NBA

Combo Guard Louis Williams Will Prove a Major Bargain for the Philadelphia 76ers

Louis Williams Can PlayOn Monday the Philadelphia 76ers re-signed 21-year-old Louis Williams. It’s a move that flew under a lot of casual fan’s radars, but one which should pay big dividends for the team in the coming seasons. It’s no secret that we’re supporters of this kid. We’ve talked about him in a piece about untapped potential, as one of the guys we expected big things from down the stretch and as an integral piece in the youth movement in Philadelphia.

Sweet Lou has the physical tools and basketball skills to be a a big-time scorer off the bench and it’s not hard to imagine him starting in a year or two. Given his upside, $25 million over five years will be a bargain.

Louis Williams Photo Credit: Icon SMI

General Manager Ed Stefanski is one of our favorite personnel men in the league, making a number of savvy moves since coming over from the New Jersey Nets in late 2007, and this is another shrewd decision on his résumé. The Sixers’ official site has a nice breakdown of the young man’s numbers:

“Originally the 45th overall pick by the Sixers in the 2005 NBA Draft, Williams (6-2, 175) has appeared in 171 games, averaging 7.2 points, 2.2 assists and 1.5 rebounds in 15.8 minutes per game. For his career, he has shot 42.9% from the floor, 34.7% from 3-point range and 75.7% from the line.

The 21-year-old enjoyed breakout success last season, averaging career-highs in scoring (11.5 ppg), assists (3.2 apg), rebounding (2.0 rpg) and steals (1.01 spg). Williams had the fifth highest point/rebound/assist total for any player coming off the bench last season and received votes for both the Most Improved Player and Sixth Man of the Year awards. He scored the fourth most points of any reserve last season, had the second-most assists, tallied the most steals and recorded the third-most free throw attempts.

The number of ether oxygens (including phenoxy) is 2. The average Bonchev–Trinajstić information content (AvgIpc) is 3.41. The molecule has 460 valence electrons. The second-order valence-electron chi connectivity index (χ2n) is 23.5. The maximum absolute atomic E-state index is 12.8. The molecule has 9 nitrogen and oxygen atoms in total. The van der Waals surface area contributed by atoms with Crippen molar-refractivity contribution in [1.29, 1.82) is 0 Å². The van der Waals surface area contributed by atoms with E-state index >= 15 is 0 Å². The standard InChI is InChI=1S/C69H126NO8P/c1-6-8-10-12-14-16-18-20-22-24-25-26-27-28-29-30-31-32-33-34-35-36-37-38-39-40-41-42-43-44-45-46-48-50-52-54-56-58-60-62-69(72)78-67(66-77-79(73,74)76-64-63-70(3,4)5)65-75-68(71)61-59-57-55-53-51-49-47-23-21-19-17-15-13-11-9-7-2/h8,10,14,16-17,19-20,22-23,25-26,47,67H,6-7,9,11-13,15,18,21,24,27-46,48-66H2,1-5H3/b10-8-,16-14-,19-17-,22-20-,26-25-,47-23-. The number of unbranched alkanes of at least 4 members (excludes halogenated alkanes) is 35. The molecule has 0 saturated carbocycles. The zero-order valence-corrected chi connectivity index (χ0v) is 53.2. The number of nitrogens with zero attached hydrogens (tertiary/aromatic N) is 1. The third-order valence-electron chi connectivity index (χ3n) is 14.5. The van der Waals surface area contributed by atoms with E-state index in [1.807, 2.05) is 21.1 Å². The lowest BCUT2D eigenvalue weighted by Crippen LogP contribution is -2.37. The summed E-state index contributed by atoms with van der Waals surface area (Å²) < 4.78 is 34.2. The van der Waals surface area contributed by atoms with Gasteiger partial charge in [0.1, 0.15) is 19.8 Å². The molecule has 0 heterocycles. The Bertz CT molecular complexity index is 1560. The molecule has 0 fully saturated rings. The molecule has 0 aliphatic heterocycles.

After hitting a total of 14 three-pointers in his first two seasons, Williams was second on the team with 55 3-point FGM in 2007-08 while shooting a team-high 35.9% from behind-the-arc. Williams was also the Sixers second leading scorer in fourth quarters last season, with 42.3% of his season point total coming in the fourth.”

Williams is the self-proclaimed fasted man in the NBA, and he’s built a reputation on his ability to put points up in bunches. The former Naismith Prep Player of the Year possesses tremendous quicks and natural scoring ability, is electric in the open court and is going to be an 18+ PPG player just as soon as he gets 30+ minutes a night. He’s not as good on defense and around the basket, but Williams reminds me a lot of Monta Ellis in Golden State and could blow up in similar fashion.

The improving jumper is something to keep an eye on as he will likely be the best outside shooter on the Sixers again this year. They’ll desperately need that production from the perimeter: this team finished dead last in the NBA with just 3.7 three-pointers made per game. Newcomer Elton Brand will command a lot of attention in the middle and Philly needs consistent outside shooters to keep defenses honest — but by the same token Sweet Lou should get plenty of opportunities from behind the arc with Brand drawing so many doubles.

While he has been more of a scoring combo guard thus far, he may eventually be asked to man the point in the approaching post-Andre Miller era once Lou’s passing skills and basketball IQ mature. Sixers fans can tell you that those are coming along. Many outsiders don’t see a prototypical NBA point guard in Williams, and he will never be that, but let’s also not forget that while this young man famously averaged 46 points per during a three-game stretch in the D-League in 2006 he also averaged 14 assists in those games. The tools are there.

Related:
Andre Iguodala Patiently Waits to Get Paid
Freedom of 76: The Youth Movement in Philly is Showing Signs of Progress
Untapped Potential: Ten Players We Want to See on the Court More Often
Room for Improvement: Ten Players We Expect Better Things From Down the Stretch

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